(Note – This blog is a joint effort with Christiana Gaudet, who is blogging about the same topic here: http://www.christianagaudet.com/personal-blog/six-swords)
A few evenings ago I had the pleasure of working as a tarot reader at a fundraising event for an organization whose mission is to assist wounded service members and their families in their transition from military to civilian life or back to active duty by offering retreats here in Florida. In support of this, many caring community members provide services gratis; they comp meals at local restaurants, they loan their personal boats and recreational watercraft, and the founder even provides the use of beautiful homes on the water. All of the travel expense is provided for by this organization. It’s an impressive and gratifying experience to even know that such an organization exists.
This particular event was a dinner offered to potential donors featuring the work of a number of local chefs who created an amazing array of delicious foods. My tarot friend and mentor Christiana Gaudet and I were there to provide entertainment by reading tarot cards. As many of you who read professionally know, it’s one kind of experience to offer a tarot reading to those who are metaphysically ‘literate’ and who already understand the potential for tarot as a tool for growth and self-improvement, and it’s another thing to give a reading to someone who only thinks of a tarot reader as a ‘fortune teller’ in a party environment, so it’s always especially interesting to see how people at a party will react to their readings. I will say that by and large the people to whom I gave readings were inclined to consider their messages thoughtfully.
Tarot can be so droll at times! The first man who sat at my table drew as his very first card the nine of wands. Many of you will immediately picture this card in your mind’s eye, but if you’re new or unfamiliar with tarot, the nine of wands literally depicts a wounded soldier standing guard and holding his ground. It can also be read as having strength in reserve and determination to succeed. This man, and many other people I met through the evening, certainly had that sort of energy, but I was privately amused at the whimsy of tarot presenting me with this so-very-apropos card as the first of the evening.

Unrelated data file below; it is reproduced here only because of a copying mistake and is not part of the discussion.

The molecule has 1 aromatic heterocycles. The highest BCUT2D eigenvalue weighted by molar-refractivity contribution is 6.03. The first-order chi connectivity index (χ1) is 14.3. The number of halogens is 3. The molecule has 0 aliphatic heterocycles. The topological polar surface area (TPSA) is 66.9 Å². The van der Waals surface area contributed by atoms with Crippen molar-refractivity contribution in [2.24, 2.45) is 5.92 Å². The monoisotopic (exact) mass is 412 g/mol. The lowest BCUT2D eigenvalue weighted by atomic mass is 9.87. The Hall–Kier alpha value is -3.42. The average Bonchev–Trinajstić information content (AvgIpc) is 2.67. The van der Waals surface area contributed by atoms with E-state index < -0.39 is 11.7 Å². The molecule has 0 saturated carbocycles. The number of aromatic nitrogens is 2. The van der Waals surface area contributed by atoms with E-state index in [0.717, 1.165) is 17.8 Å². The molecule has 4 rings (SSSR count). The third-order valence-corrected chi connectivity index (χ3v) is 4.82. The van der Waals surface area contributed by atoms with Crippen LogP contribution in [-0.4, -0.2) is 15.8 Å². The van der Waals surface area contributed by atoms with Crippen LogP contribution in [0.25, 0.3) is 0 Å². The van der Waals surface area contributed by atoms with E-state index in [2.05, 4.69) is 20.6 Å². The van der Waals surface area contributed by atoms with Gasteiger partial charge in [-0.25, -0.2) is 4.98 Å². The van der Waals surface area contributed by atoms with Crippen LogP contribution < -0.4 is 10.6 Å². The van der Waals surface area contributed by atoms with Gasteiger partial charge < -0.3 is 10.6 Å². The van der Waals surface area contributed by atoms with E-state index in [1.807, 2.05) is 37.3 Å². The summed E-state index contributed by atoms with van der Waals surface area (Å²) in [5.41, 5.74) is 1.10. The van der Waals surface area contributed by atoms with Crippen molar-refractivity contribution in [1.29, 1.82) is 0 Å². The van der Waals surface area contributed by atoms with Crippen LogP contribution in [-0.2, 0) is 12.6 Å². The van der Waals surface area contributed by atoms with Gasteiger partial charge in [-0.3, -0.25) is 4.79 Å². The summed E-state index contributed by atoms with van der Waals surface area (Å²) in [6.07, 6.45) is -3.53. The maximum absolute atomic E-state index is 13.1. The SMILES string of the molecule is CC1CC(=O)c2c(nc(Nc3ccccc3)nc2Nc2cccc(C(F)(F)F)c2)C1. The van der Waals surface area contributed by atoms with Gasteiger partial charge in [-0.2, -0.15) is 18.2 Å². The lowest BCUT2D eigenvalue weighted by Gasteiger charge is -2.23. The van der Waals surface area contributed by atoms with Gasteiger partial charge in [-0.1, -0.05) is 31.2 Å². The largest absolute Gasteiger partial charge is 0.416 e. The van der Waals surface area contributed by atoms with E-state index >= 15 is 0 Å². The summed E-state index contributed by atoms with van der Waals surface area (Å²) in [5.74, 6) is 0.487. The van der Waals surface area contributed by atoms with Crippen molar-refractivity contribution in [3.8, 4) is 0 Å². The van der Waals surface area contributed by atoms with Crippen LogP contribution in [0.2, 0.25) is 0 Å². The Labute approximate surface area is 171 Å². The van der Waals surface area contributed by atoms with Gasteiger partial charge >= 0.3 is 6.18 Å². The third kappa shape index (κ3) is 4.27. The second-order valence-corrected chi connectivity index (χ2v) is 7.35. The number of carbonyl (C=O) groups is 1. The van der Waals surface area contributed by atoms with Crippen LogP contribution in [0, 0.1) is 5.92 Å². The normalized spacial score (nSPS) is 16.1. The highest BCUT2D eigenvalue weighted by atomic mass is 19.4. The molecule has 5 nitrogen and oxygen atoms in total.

However, it was the constant appearance of the six of swords that got my attention. I was offering short three-card readings as we had limited time. Throughout the evening, over and over as each new guest sat across from me and I shuffled and shuffled and shuffled the cards, an overwhelming percentage of them drew the six of swords! I could certainly see the six of swords as a fitting card for the energy of this group of people, but when I get a card repeatedly throughout the duration of a reading event it always gets my attention. Sometimes I perceive it as a sort of ‘meta’ message imbedded in the evening’s readings that could be a summary of information for the group or other times it’s even a message for me personally (my guides saying ‘pay attention – this applies to you too!’) I asked Christiana if she, too, had drawn the six of swords an inordinate amount of times and indeed she had, so we resolved to ponder the phenomenon and pool our musings on the particular significance of the six of swords for wounded warrior caretakers in mutual blog posts. Here’s my take.
As I mentioned earlier, the premise of the organization is to provide post-stress recreational care for wounded soldiers and their families who stay in waterfront homes and enjoy the boating and water sports of Florida living. Immediately I can see how the figure is in a boat and moving across water, so that makes sense in a very literal way. Traditionally the waters in the six of swords are calm, indicating emotional trauma overcome – check! Also, there are figures in the boat being ferried and that would certainly depict to the sense of people ferrying others to another shore (the shore of recovery). Key words and phrases for the six of swords include new perspective, recovery, travel, moving past difficulties, beginning to be more positive about life. Mary Greer notes that the six of swords indicates ‘any kind of transition or passage…moving away from difficulties and looking to restore harmony and mental tranquility’. Others point out that while there is a harmony implicit in the numerology of the six, the suit of swords is inherently troublesome, so old thought patterns may still be in place.
I think the fact that the six of swords appeared so consistently throughout the evening – always in context of each person’s individual reading – marks it as a sort of totem or talisman for the entire group. We owe much to these wounded warriors. Every day we get up and listen to the birds and sip our coffee and anticipate our day free from the worries and anxieties that millions of people in the world face because of sacrifices made for all of us by these men and women. In terms of a talisman, I will now always consider this card as a powerful card for making changes in the world, particularly in moving away from trauma and towards peace. May it be so in the world at large.